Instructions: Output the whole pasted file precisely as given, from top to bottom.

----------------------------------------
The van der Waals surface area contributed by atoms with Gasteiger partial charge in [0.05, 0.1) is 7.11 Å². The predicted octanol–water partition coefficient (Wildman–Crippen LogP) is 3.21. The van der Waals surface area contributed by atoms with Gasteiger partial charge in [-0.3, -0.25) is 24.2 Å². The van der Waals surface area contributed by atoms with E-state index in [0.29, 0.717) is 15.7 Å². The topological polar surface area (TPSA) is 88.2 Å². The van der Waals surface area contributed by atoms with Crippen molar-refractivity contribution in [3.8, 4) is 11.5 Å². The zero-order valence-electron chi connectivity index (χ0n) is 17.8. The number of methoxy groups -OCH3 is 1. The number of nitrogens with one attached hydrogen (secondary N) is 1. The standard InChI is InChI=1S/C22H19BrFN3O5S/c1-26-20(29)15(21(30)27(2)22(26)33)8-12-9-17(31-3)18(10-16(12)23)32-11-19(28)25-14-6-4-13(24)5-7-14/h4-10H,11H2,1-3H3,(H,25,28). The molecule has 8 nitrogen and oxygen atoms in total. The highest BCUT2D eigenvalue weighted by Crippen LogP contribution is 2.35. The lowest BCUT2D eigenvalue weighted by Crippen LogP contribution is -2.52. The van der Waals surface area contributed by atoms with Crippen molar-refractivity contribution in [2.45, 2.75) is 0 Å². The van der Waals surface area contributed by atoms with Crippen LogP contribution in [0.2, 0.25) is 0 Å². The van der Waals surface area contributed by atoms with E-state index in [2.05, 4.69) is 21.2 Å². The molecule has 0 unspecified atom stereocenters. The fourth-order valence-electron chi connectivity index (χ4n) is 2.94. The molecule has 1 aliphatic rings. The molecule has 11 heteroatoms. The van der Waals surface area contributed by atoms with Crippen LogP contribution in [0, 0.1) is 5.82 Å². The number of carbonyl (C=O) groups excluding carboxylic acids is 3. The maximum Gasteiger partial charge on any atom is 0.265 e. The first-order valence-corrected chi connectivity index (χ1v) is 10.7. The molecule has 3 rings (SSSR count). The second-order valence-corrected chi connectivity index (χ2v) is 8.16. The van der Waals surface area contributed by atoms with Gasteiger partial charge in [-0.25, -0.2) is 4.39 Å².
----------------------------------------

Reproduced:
The van der Waals surface area contributed by atoms with Gasteiger partial charge in [0.05, 0.1) is 7.11 Å². The predicted octanol–water partition coefficient (Wildman–Crippen LogP) is 3.21. The van der Waals surface area contributed by atoms with Gasteiger partial charge in [-0.3, -0.25) is 24.2 Å². The van der Waals surface area contributed by atoms with E-state index in [0.29, 0.717) is 15.7 Å². The topological polar surface area (TPSA) is 88.2 Å². The van der Waals surface area contributed by atoms with Crippen molar-refractivity contribution in [3.8, 4) is 11.5 Å². The zero-order valence-electron chi connectivity index (χ0n) is 17.8. The number of methoxy groups -OCH3 is 1. The number of nitrogens with one attached hydrogen (secondary N) is 1. The standard InChI is InChI=1S/C22H19BrFN3O5S/c1-26-20(29)15(21(30)27(2)22(26)33)8-12-9-17(31-3)18(10-16(12)23)32-11-19(28)25-14-6-4-13(24)5-7-14/h4-10H,11H2,1-3H3,(H,25,28). The molecule has 8 nitrogen and oxygen atoms in total. The highest BCUT2D eigenvalue weighted by Crippen LogP contribution is 2.35. The lowest BCUT2D eigenvalue weighted by Crippen LogP contribution is -2.52. The van der Waals surface area contributed by atoms with Crippen molar-refractivity contribution in [2.45, 2.75) is 0 Å². The van der Waals surface area contributed by atoms with Crippen LogP contribution in [0.2, 0.25) is 0 Å². The van der Waals surface area contributed by atoms with E-state index in [2.05, 4.69) is 21.2 Å². The molecule has 0 unspecified atom stereocenters. The fourth-order valence-electron chi connectivity index (χ4n) is 2.94. The molecule has 1 aliphatic rings. The molecule has 11 heteroatoms. The van der Waals surface area contributed by atoms with Crippen LogP contribution in [0, 0.1) is 5.82 Å². The number of carbonyl (C=O) groups excluding carboxylic acids is 3. The maximum Gasteiger partial charge on any atom is 0.265 e. The first-order valence-corrected chi connectivity index (χ1v) is 10.7. The molecule has 3 rings (SSSR count). The second-order valence-corrected chi connectivity index (χ2v) is 8.16. The van der Waals surface area contributed by atoms with Gasteiger partial charge in [-0.25, -0.2) is 4.39 Å².